I - what I tell people is, is that I'm just doing my job, which is I'm a human being, and I need to tell you what is the recommendation from doctor human beings for this illness and for the treatment, but that I'm just a person and that I don't know. And that's the truth, though. I mean, that is - we don't know everything about - you know, we have very good ideas, you know, that when somebody is close to death, we can prognosticate quite accurately, you know, if that person's going to die or not. But I cannot tell exactly when that is going to happen. And I don't want to rob somebody of their faithfulness if that's exactly the identity that that person's built themselves around.
GROSS: You went to a Jesuit school and a Jesuit university. Do you consider yourself to still be faithful? And if so, how does that figure into your work as a doctor?
NUILA: Well, I'm faithful in that meaning exists. And, you know, I see that meaning in different faiths, in different - you know, I see that Christians, Hindu, Muslims, they all have a very - you know, people of faith have - are oriented toward meaning. We have different language to explain exactly, and there are differences. I'm not going to, you know, state that there's no differences. But I feel like we're close enough where it's - and there's clearly no, you know, demonstrated answer that - it's within the realm of mystery. And so I think it impacts my work because I embrace that mystery, and I feel like I'm just a person who's trying to help somebody figure out a big problem, aware that that mystery exists. And I'm not there to state that science knows everything, but science can give a bit of - you know, science can give some information - a lot of information in many cases - to help that person make decisions.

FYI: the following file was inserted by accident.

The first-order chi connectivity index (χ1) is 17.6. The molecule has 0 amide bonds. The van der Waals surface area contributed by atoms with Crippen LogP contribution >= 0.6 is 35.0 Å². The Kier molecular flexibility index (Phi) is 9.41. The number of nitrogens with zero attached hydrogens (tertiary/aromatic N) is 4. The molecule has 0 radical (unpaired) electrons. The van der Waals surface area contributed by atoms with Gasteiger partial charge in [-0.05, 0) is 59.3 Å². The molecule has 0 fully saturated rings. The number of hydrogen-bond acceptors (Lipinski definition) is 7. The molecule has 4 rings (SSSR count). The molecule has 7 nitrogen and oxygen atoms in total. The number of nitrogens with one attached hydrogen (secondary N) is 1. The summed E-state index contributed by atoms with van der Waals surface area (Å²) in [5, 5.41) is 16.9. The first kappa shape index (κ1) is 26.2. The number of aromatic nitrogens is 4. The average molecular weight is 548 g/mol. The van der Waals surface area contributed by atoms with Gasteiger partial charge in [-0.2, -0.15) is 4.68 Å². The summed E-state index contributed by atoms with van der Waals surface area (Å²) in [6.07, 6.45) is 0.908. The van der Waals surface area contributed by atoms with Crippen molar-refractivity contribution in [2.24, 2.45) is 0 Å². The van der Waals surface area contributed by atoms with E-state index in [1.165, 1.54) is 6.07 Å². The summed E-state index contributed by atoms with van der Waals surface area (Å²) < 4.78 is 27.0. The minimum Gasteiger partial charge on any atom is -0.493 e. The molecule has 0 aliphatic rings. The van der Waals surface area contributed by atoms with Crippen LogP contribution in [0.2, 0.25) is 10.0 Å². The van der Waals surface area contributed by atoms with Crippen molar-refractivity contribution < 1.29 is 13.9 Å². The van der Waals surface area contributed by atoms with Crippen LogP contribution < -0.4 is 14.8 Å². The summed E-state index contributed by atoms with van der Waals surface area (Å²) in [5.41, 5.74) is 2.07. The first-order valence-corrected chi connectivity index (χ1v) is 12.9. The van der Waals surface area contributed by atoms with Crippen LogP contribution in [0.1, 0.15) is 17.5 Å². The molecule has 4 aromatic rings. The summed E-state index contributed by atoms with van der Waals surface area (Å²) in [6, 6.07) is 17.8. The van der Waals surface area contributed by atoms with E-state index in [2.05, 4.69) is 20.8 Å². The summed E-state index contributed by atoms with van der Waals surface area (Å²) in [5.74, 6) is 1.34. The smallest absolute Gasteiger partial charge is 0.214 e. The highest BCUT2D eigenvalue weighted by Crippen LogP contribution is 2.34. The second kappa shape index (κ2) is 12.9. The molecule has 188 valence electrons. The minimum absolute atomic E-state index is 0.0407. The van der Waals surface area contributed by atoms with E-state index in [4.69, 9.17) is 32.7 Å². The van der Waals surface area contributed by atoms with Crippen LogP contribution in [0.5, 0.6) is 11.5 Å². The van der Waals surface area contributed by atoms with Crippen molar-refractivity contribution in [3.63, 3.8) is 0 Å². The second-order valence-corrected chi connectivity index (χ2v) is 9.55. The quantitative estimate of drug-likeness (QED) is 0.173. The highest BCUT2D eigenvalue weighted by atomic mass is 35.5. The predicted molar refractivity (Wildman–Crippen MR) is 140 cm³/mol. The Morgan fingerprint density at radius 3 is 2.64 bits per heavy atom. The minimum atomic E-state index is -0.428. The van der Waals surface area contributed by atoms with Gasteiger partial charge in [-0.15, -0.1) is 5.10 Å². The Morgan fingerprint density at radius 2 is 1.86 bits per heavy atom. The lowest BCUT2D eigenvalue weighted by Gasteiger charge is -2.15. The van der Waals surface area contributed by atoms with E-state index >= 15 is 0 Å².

GROSS: So during COVID, you had a lot of COVID patients. And a lot of people lost their insurance during COVID because there were no longer employed. So that probably brought even more patients to the hospital. Of course, COVID itself brought more patients to the hospital. You know, around the country, doctors and nurses were just, like, burning out and living in fear of infecting the people that they loved.
One of the main medical people at your hospital, the director of general internal medicine - during COVID, he died by suicide, which really shocked you. And he was somebody who was really important in your life. When you - after volunteering at Ben Taub, the safety net hospital where you work - after volunteering there, you applied for a job. This guy turned you down. But after you'd written an article or a story that was published, he liked that a lot. And then he reversed and hired you. So he was a key figure in your life. You were shocked by his suicide. But after that, you found yourself thinking about suicide. You write you didn't have a plan; it was more of an urge. Why do you think you started thinking about it yourself?